Just as a well-designed blueprint guides the construction of a house, a naming architecture provides a structured framework for organizing and managing brand names. It ensures that all names align with the overarching brand strategy, creating a cohesive and harmonious brand ecosystem. By adopting a naming architecture, companies can avoid the pitfalls of haphazard naming and instead cultivate a unified brand identity.

A Branded House

There are several types of naming architectures, each suited to different business needs and objectives. One popular approach is the branded house model, exemplified by companies like FedEx. Under this model, a single master brand is extended to various products or services, using intuitive and descriptive names. This simplifies communication and enables easy expansion into new areas while maintaining brand consistency.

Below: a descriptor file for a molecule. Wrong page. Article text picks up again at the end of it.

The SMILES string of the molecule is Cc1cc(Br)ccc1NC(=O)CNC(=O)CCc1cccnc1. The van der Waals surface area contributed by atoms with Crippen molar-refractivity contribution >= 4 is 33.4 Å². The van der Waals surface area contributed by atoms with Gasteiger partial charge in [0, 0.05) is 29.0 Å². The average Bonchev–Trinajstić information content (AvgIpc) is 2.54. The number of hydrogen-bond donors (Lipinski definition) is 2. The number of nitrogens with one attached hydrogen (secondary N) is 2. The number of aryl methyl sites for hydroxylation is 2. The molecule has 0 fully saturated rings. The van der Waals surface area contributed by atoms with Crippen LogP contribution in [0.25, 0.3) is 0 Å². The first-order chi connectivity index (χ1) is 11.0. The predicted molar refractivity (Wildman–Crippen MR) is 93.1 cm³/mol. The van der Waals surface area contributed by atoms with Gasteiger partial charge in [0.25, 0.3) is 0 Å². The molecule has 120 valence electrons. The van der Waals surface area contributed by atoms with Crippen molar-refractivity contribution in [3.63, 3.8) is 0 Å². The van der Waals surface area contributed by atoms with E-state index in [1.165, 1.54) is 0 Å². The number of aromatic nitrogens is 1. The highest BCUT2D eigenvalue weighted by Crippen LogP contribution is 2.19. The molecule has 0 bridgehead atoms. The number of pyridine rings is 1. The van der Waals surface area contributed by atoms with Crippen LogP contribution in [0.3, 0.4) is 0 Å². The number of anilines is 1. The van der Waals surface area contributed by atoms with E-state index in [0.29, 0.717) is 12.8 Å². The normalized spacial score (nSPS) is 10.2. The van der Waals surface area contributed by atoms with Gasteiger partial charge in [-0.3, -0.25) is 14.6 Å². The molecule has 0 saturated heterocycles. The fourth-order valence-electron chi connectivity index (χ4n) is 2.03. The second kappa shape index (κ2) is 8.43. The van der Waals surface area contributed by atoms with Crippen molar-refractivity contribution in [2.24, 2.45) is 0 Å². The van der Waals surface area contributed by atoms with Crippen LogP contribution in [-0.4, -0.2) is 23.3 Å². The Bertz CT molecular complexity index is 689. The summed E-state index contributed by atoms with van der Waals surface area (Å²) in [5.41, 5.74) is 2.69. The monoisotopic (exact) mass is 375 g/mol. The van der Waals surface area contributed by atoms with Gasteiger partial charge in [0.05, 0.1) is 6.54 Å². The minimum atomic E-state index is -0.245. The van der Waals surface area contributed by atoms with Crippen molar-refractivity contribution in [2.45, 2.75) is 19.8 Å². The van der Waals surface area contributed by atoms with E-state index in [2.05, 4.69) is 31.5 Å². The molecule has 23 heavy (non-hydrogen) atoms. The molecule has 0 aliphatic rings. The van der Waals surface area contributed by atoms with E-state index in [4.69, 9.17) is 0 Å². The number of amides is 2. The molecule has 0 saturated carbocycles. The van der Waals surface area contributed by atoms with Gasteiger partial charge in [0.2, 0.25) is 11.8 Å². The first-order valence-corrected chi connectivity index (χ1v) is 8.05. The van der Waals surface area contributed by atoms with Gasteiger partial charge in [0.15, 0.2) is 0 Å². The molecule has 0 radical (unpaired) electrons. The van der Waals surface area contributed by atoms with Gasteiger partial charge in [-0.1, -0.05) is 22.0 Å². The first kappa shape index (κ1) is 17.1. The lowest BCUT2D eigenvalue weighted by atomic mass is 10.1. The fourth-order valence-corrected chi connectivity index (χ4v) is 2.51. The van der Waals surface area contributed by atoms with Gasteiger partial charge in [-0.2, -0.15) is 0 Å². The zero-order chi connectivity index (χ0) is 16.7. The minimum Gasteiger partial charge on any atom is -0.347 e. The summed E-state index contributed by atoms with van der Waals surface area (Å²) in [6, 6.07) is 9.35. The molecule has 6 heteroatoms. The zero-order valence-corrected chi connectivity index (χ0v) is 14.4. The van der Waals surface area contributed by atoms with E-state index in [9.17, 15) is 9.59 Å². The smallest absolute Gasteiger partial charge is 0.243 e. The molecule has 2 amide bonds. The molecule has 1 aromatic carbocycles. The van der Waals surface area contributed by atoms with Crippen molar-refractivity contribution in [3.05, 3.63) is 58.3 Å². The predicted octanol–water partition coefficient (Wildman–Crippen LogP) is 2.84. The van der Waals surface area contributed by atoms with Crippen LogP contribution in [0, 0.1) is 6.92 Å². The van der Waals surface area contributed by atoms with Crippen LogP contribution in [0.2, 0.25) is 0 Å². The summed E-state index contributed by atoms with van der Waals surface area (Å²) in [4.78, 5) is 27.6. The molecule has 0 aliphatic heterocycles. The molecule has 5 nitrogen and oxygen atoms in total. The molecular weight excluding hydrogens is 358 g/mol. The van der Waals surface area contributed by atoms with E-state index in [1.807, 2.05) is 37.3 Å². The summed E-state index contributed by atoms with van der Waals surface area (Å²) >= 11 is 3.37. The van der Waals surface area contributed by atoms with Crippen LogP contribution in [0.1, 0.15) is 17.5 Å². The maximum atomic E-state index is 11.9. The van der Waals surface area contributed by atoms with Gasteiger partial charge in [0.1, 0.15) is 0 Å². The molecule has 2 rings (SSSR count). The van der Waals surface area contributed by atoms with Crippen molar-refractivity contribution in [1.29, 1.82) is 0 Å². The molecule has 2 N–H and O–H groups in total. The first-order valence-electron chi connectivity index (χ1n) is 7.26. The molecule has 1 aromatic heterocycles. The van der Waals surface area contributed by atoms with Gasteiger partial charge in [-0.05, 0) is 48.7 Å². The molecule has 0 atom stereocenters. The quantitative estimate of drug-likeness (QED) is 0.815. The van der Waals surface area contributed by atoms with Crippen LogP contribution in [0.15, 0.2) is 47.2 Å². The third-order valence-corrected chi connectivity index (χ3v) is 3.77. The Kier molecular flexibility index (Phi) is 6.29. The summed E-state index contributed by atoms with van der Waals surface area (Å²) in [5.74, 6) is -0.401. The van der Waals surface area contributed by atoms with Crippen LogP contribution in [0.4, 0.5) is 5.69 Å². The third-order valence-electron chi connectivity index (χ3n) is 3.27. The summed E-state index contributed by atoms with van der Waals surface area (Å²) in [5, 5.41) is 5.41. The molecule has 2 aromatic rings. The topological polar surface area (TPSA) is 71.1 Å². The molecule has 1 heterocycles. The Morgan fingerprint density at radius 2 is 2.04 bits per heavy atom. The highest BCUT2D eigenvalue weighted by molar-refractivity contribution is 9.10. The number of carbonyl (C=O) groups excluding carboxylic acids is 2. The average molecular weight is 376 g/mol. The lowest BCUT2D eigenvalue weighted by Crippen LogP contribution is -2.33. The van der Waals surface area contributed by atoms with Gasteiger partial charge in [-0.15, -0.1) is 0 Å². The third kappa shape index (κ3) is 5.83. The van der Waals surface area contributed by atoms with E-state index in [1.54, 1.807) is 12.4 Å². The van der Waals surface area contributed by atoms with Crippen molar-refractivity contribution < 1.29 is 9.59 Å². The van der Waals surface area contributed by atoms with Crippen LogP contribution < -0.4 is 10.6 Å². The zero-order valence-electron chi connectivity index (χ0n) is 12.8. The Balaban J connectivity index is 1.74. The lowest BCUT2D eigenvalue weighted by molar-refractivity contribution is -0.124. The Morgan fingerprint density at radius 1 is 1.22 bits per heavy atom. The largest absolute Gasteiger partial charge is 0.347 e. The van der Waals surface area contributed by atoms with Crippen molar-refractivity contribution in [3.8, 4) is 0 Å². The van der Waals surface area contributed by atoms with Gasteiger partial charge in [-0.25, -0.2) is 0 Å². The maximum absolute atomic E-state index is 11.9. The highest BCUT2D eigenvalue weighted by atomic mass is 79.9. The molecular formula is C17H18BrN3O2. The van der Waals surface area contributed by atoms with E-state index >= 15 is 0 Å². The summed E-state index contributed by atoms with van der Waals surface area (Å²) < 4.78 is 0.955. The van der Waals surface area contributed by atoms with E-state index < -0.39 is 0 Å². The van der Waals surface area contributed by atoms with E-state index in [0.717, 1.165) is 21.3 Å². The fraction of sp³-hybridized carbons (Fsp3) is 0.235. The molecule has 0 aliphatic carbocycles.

A House of Brands

Another approach is the house of brands model, favored by companies like Procter & Gamble. In this model, each product or service has its own distinct brand name, allowing for targeted marketing and differentiation. While this approach offers flexibility, it requires greater investment in building individual brand identities.

The Endorser Brand

A third strategy is the endorser brand model, where the master brand is subtly endorsed by individual product or service names. This approach, seen in brands like Polo by Ralph Lauren or Courtyard by Marriott, allows for both brand recognition and product differentiation. It safeguards the master brand while providing autonomy to sub-brands.